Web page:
If you receive a bomb threat via phone ask the following questions:
Attempt to identify the characteristics of the caller:
Disruptive Behavior: Communications (verbal or written) or actions which prevent or significantly impair effective workplace or classroom activities, but do not threaten personal safety.
Harassing Behavior: Unwanted, unwelcome, and uninvited behavior that threatens, intimidates, demeans, alarms, annoys, or puts a person in fear for their safety.
Threatening Behavior: An expressed or implied imminent threat to harm an individual(s) that causes a reasonable fear that personal harm is about to occur.
Psychological Crisis: An individual who is in an abnormal state of mind that may result in imminent harm to himself/herself or others, such as a state of extreme anger, panic, or depression.
Suicide Threat: A verbal or written statement indicating an individual’s plan to harm himself/herself.
In Response to Disruptive Behavior:
In Response to Harassing/Threatening Behavior:
In Response to Psychological Crisis/Suicide Threat:
The recent history of tragic events at several educational institutions has made Moore Norman Technology Center mindful of the importance of timely and effective communications to students, faculty and staff during a time of crisis. The MNTC Emergency Notification Network (ENN) is the comprehensive communications solution that allows the School to quickly disseminate an urgent message through multiple communication mediums. If there is a condition which significantly threatens the health and safety of persons on campus or impacts normal campus operations, school officials will warn the campus community using one or more of the following methods:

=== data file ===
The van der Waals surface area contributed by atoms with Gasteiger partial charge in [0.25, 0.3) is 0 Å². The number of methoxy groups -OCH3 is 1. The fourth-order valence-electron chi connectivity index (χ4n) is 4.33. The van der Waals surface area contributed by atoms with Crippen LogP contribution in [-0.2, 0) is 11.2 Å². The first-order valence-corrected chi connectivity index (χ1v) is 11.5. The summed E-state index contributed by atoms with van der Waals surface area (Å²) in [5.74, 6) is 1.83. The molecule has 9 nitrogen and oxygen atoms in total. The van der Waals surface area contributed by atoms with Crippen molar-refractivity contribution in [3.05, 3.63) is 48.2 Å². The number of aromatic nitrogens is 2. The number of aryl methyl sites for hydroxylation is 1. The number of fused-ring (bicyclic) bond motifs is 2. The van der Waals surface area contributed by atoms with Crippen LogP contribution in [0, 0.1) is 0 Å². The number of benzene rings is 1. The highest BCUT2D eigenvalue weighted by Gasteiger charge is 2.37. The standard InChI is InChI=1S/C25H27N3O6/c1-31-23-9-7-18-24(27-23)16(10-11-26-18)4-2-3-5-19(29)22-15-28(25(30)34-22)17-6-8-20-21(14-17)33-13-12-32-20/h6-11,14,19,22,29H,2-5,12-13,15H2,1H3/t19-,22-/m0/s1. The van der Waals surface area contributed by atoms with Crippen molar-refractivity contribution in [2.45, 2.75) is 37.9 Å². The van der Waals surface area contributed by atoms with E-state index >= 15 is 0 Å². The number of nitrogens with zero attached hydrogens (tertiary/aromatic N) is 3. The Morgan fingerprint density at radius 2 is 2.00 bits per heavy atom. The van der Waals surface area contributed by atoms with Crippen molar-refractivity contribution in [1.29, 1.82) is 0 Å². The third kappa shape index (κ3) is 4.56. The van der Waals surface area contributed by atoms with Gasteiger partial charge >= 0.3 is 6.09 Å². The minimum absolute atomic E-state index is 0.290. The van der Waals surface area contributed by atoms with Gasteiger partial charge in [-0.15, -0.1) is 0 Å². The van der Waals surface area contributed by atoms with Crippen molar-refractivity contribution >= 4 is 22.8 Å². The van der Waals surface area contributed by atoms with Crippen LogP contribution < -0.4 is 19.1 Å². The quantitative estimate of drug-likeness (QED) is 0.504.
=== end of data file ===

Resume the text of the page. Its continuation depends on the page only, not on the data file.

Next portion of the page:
It is important to note that no one communication system is capable of reaching everyone, everywhere, every time. Each method has its strengths, weaknesses, and limitations. As a result, the ENN utilizes multiple delivery methods to ensure a greater coverage of intended recipients, and redundancy in the event of failures, which many communication systems are prone.
The primary purpose for evacuating is to put distance between you and the hazard. Depending on the type of emergency, evacuation procedures may vary. Click to the appropriate hazard type for specific action guidelines.
Explosions can be triggered by natural, chemical, electrical, magnetic, mechanical, or nuclear reactions. There is the potential for great personal injury, as well as the damage and destruction of property in any explosion.
If you are notified that an explosion took place elsewhere on campus:
Fires are one of the most serious and common hazards on university campuses. Understanding basic fire safety tips and how to respond to a fire can save lives!
If you hear a fire alarm or see fire strobes blinking, evacuate the building immediately!
Use a fire extinguisher only if:
Never fight a fire if:
If you hear a fire alarm or see fire strobes blinking, evacuate the building immediately!
Individuals with Disabilities
If a person is unable to evacuate a building due to a physical disability, the following steps should be taken: